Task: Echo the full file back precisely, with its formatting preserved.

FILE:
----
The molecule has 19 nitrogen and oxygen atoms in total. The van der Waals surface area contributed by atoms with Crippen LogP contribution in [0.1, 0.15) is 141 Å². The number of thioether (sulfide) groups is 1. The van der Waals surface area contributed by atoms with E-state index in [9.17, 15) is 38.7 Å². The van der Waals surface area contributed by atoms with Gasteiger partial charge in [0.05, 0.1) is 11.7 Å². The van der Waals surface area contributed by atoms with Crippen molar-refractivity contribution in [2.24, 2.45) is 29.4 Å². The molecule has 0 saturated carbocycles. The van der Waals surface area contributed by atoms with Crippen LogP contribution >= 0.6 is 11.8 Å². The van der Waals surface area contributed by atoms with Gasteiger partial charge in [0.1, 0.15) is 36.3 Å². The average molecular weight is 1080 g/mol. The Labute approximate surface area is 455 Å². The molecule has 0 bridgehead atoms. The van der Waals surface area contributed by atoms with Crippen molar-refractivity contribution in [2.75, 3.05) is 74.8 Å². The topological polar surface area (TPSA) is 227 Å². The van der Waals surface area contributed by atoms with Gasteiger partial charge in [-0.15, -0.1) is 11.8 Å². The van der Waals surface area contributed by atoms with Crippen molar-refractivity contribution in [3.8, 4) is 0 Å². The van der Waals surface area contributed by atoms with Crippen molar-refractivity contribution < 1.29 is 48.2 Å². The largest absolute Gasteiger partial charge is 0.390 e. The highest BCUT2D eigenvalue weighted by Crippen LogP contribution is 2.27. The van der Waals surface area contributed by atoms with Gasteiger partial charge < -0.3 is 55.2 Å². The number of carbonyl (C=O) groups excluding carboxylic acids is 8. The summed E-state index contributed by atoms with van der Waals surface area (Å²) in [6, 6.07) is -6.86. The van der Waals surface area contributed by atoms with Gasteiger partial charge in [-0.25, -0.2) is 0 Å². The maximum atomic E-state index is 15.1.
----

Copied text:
The molecule has 19 nitrogen and oxygen atoms in total. The van der Waals surface area contributed by atoms with Crippen LogP contribution in [0.1, 0.15) is 141 Å². The number of thioether (sulfide) groups is 1. The van der Waals surface area contributed by atoms with E-state index in [9.17, 15) is 38.7 Å². The van der Waals surface area contributed by atoms with Gasteiger partial charge in [0.05, 0.1) is 11.7 Å². The van der Waals surface area contributed by atoms with Crippen molar-refractivity contribution in [2.24, 2.45) is 29.4 Å². The molecule has 0 saturated carbocycles. The van der Waals surface area contributed by atoms with Crippen LogP contribution >= 0.6 is 11.8 Å². The van der Waals surface area contributed by atoms with Gasteiger partial charge in [0.1, 0.15) is 36.3 Å². The average molecular weight is 1080 g/mol. The Labute approximate surface area is 455 Å². The molecule has 0 bridgehead atoms. The van der Waals surface area contributed by atoms with Crippen molar-refractivity contribution in [2.75, 3.05) is 74.8 Å². The topological polar surface area (TPSA) is 227 Å². The van der Waals surface area contributed by atoms with Gasteiger partial charge in [-0.15, -0.1) is 11.8 Å². The van der Waals surface area contributed by atoms with Crippen molar-refractivity contribution in [3.8, 4) is 0 Å². The van der Waals surface area contributed by atoms with Crippen molar-refractivity contribution < 1.29 is 48.2 Å². The largest absolute Gasteiger partial charge is 0.390 e. The highest BCUT2D eigenvalue weighted by Crippen LogP contribution is 2.27. The van der Waals surface area contributed by atoms with Gasteiger partial charge < -0.3 is 55.2 Å². The number of carbonyl (C=O) groups excluding carboxylic acids is 8. The summed E-state index contributed by atoms with van der Waals surface area (Å²) in [6, 6.07) is -6.86. The van der Waals surface area contributed by atoms with Gasteiger partial charge in [-0.25, -0.2) is 0 Å². The maximum atomic E-state index is 15.1.